According to TPAF’s most recent actuarial report and an update from the NJEA, as of 2019, TPAF was funded at 40.3 percent, which takes into account the ratio of assets the plan currently has to the projected benefit payments members have earned.
But the Sunlight Policy Center report and the actuarial report also note that TPAF’s assets were on a steep decline from 2014 to 2019 as more teachers were retiring. And as those retirees generally are living longer, the amount of pension benefits paid out annually continues to increase.
Noting the volatility of such assets, the most recent Government Accounting Standards Board report calculates TPAF’s funding at 27 percent.
Covid-19, Lilley said, is expected to speed up TPAF’s deterioration as more teachers hesitant to return to the classroom amid the pandemic have retired or left the profession.
The Center for Retirement Research at Boston College and the New Jersey Pension and Health Benefit Study Commission both calculated TPAF is likely to run out of assets entirely by 2027.
If TPAF were to become insolvent, the more than $4.5 billion in annual benefit payments would have to come out of the state budget every year — a steep demand for a state that just authorized up to $9.9 billion in borrowing as revenues continue to plunge in the wake of the coronavirus pandemic.
The teacher pension crisis is no secret in New Jersey. The overall state pension system is consistently among the worst-funded in the nation. The NJEA places that burden at the feet of the state.
“Employees have always made their full contribution to the pension system. In contrast, the state has not been making the full payment, and in most years, the contribution has been drastically lower than the required contribution,” Sarah Favinger, associate director in the NJEA Research and Economic Services Division, wrote in a recent update to union members.
The union points to the 2010 and 2011 pension reforms enacted under former Gov. Chris Christie and spearheaded by Senate President Steve Sweeney that increased teacher contribution rates, raised the retirement age, increased early retirement penalties, eliminated the cost of living annual adjustments and repealed teachers’ nonforfeitable right to pensions, meaning teachers hired after 2010 can have their future benefits reduced.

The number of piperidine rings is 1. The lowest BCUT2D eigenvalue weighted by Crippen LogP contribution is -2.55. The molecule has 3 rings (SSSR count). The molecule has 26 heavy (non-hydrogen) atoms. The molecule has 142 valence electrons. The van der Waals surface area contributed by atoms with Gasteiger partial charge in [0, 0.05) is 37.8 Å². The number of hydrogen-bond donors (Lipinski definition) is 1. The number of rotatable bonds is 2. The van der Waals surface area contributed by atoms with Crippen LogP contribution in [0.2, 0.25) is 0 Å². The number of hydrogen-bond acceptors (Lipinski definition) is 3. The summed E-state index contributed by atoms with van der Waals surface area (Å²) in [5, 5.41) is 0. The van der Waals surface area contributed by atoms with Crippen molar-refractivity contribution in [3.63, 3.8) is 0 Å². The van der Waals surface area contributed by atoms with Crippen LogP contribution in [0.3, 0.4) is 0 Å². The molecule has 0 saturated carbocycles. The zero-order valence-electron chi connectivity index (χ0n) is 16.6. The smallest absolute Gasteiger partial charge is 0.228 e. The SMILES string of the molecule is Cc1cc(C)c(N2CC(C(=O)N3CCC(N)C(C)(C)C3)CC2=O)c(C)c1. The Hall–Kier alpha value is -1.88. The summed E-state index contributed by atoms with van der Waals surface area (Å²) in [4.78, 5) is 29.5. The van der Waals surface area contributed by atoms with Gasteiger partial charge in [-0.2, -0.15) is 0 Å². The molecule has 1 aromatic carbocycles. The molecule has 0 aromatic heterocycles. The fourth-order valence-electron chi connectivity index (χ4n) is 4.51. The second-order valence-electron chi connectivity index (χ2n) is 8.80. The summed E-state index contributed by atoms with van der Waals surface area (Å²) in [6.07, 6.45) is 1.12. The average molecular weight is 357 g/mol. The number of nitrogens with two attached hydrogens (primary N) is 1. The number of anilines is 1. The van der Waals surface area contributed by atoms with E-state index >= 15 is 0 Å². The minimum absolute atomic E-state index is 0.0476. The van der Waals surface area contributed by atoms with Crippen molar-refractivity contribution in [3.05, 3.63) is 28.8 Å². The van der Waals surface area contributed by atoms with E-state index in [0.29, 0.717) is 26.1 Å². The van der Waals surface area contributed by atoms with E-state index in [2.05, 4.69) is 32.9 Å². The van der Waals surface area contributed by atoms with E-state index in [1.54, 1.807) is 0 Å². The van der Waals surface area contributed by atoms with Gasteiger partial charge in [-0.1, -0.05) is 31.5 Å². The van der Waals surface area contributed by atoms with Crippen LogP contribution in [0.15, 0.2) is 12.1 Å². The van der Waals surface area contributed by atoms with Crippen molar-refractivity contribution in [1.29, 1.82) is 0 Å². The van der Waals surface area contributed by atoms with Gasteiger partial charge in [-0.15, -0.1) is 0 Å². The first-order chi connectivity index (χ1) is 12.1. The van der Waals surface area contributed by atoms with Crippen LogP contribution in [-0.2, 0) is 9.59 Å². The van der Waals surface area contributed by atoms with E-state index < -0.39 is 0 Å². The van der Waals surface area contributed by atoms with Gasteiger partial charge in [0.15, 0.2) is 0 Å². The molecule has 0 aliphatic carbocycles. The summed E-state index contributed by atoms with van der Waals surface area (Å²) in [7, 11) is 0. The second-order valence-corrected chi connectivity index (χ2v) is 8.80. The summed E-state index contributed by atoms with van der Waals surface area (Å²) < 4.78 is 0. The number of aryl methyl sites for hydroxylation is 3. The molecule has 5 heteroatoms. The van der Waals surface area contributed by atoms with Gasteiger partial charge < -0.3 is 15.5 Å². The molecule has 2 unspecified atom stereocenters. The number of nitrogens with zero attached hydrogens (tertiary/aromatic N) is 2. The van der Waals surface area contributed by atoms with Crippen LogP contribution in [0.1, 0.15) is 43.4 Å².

The NJEA — one of Gov. Phil Murphy’s strongest political allies — has said Murphy is committed to funding the teachers’ pension system and by 2023, the state is expected to make the full pension contribution.
“Once the state gets to the full payment, the pension system will begin to recover,” Favinger wrote.
But Lilley said that by having two separate plans — one for NJEA employees and leadership, and another for members — the union tacitly acknowledges what a gold-standard pension plan should look like — and it’s not TPAF.
“They want to blame it all on the state,” Lilley said. “They are the most powerful special interest in the state, they wield tremendous influence and they didn’t use it to secure members pensions. … Its just unconscionable to me that they would allow this to happen.”
To view online:
You received this POLITICO Pro content because your customized settings include: U.S. State Legislatures (and) New Jersey, State and Local Funds (and) New Jersey, Employment (and) New Jersey, Benefits and Retirement Plans (and) New Jersey, Labor and Management Relations (and) New…, Governors (and) New Jersey, Teachers and Administrators (and) New Jersey. To change your alert settings, please go to subscriber.politicopro.com/settings.